Owen McCafferty expertly confronts themes of truth and reconciliation at the Lyric Theatre
Owen McCafferty’s thesis is simple: Northern Ireland’s politicians have failed, utterly failed, to deal with the past. This does not, however, prevent individuals from pursuing their own odysseys of truth and reconciliation. They are going about it quietly.
This play begins innocuously, with Polish barman Robert (Robert Zawadzki) watching Northern Ireland vs. Poland, a real football international played in March 2009. He is joined in the bar by Jimmy (Patrick O’Kane), who has lived in Belfast his whole life and ambles with a gait which leads Robert to crack that he must have been ‘useless’ at the sport they’re watching. Harmless enough pub banter.
Then in walks Ian (Declan Conlon), who is there to begin the proceedings. The only discordant note of Quietly occurs at this point, as Jimmy flattens Ian with a head-butt. Whether it’s Martin Lynch’s recent The Meeting at Menin Gate or Liam Neeson and James Nesbitt duking it out in Five Minutes of Heaven, there seems to be an unfortunate inevitability of violence in post-Troubles dramas.
Are victims nothing if not defined by their lack of a violent response? Is this not, in part, what makes them victims? (Some members of the opening night audience, incidentally, react to this moment with laughter – people have their own way of dealing with these things.)
We discover Ian – a former Loyalist paramilitary – was responsible, one July evening in 1974, for bombing a bar and killing six people inside, including Jimmy’s father. They were watching the World Cup on television. ‘Men go out for a pint an’ they end up blown up or shot,' Jimmy reminds us of Belfast back then. Ian protests that they were both 16-years-old at the time, but Jimmy will hear nothing of the equation.
But Quietly is too unpredictable and thoughtful to be some kind of battle-of-wits. As Jimmy and Ian piece together what happened all those years ago, Robert hovers in the background. We wonder, why is this man here?
He is, in answer, the honest broker: neutral, independent witness to this microcosm of truth and reconciliation. ‘No point in it just being me and him,' Jimmy explains. ‘Has to be someone else there to pass the story on.'
In this way the audience resembles Robert as the other member of the Commission, just listening. Except he is also the international voice missing from the back of almost every Northerner’s head. ‘This place doesn’t know the rest of the world exists,' Robert jokes early on. At the time, he is ostensibly talking about football, but McCafferty has a wider view.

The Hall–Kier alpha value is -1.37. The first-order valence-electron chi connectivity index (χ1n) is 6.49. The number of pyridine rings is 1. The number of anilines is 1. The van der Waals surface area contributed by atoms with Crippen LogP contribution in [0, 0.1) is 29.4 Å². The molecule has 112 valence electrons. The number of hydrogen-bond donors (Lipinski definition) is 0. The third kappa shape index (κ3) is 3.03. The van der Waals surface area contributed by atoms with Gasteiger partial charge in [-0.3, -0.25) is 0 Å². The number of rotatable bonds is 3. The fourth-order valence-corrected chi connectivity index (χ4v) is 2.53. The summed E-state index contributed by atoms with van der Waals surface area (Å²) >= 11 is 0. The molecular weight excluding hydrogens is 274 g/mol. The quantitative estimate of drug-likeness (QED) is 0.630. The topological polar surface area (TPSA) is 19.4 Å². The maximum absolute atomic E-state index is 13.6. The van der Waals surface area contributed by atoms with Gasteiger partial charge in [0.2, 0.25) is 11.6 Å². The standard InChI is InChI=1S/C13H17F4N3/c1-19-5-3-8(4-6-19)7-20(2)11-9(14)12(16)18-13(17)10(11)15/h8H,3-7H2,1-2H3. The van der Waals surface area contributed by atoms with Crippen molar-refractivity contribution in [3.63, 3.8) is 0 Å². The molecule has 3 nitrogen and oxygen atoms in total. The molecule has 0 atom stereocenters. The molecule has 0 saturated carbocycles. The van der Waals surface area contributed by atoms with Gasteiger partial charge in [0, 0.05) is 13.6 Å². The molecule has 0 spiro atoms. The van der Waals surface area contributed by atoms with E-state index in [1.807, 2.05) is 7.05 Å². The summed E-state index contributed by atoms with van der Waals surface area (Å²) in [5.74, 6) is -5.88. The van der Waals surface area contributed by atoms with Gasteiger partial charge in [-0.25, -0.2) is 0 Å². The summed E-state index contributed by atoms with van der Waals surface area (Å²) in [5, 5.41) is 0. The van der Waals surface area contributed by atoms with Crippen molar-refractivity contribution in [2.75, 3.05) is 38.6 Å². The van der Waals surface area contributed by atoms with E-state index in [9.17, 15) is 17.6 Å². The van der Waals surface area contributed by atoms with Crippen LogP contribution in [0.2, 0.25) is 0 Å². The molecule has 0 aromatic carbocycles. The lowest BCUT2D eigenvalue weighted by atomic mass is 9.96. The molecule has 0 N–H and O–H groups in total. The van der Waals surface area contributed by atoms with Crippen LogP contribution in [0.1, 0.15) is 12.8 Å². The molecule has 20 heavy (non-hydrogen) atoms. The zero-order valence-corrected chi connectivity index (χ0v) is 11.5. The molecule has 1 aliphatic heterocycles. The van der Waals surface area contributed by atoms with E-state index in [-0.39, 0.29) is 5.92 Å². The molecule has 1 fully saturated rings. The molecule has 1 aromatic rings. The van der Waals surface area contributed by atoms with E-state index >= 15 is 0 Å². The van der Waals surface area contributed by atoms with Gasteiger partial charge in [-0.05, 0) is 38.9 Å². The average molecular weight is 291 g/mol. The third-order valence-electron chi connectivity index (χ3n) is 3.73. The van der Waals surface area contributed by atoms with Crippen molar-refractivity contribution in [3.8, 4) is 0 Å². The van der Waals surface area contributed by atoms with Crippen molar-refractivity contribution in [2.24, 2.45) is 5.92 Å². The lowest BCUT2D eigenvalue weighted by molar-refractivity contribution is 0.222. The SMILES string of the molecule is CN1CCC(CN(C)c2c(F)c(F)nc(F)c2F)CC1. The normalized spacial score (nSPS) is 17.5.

In a performance of extraordinary energy and desperation, O’Kane unleashes rage in taut bursts, balancing it with a cerebral reflection that is altogether unique. This is a man ruled by his emotions, trying to make sense of a past he could do nothing to control.
Almost as good is Conlon, whose understated presence can never really compete with Jimmy’s eruptions. As perpetrator, this is the harder of the two main roles – yet this, too, is a performance that matures and is suitably pitched.
An initial criticism of Quietly on its 2012 Dublin premiere at the Abbey Theatre was its lack of a female perspective. McCafferty has replied in interviews that he has always written about women ‘through men’, and the story of how Jimmy’s mother ‘let grief and loneliness consume her’ feels now like the play’s most devastating juncture.
We hear of a woman unable to come to terms with ‘having someone you love taken away from you for no reason that you truly understand’. The fall-out from acts of violence obliterates women as completely as the men caught up in the incidents. For this reason, there will be no bonhomie; no embracing the past away. There will be understanding, but also Jimmy’s, ‘Don’t ever come back here.’
Quietly started in the Abbey’s Peacock Theatre, but has finally arrived in the city where it most needs to be seen. As it closes with a gang of unseen youths directing their young hatred against Robert, the last man standing, it is impossible not to be reminded of the scenes in June 2009, not too far away from this Belfast theatre, where Roma were attacked and forced from their homes by assailants unknown. We are back again, as if in cycle, with intolerance re-directed to another group.
There are faint echoes of great Irish plays by Tom Murphy here but, in truth, we have never received a play like Quietly before. It is on the level of the great international plays – it confronts themes and concepts in a way that Northern Irish politicians have yet to live up to.
There is a sense that Belfast needs this play, needs something or someone to convey what our politicians cannot achieve, imagine that scene and give it meaning. It is our great privilege that Owen McCafferty is able to do just that.
Quietly runs in the Lyric Theatre, Belfast until April 13.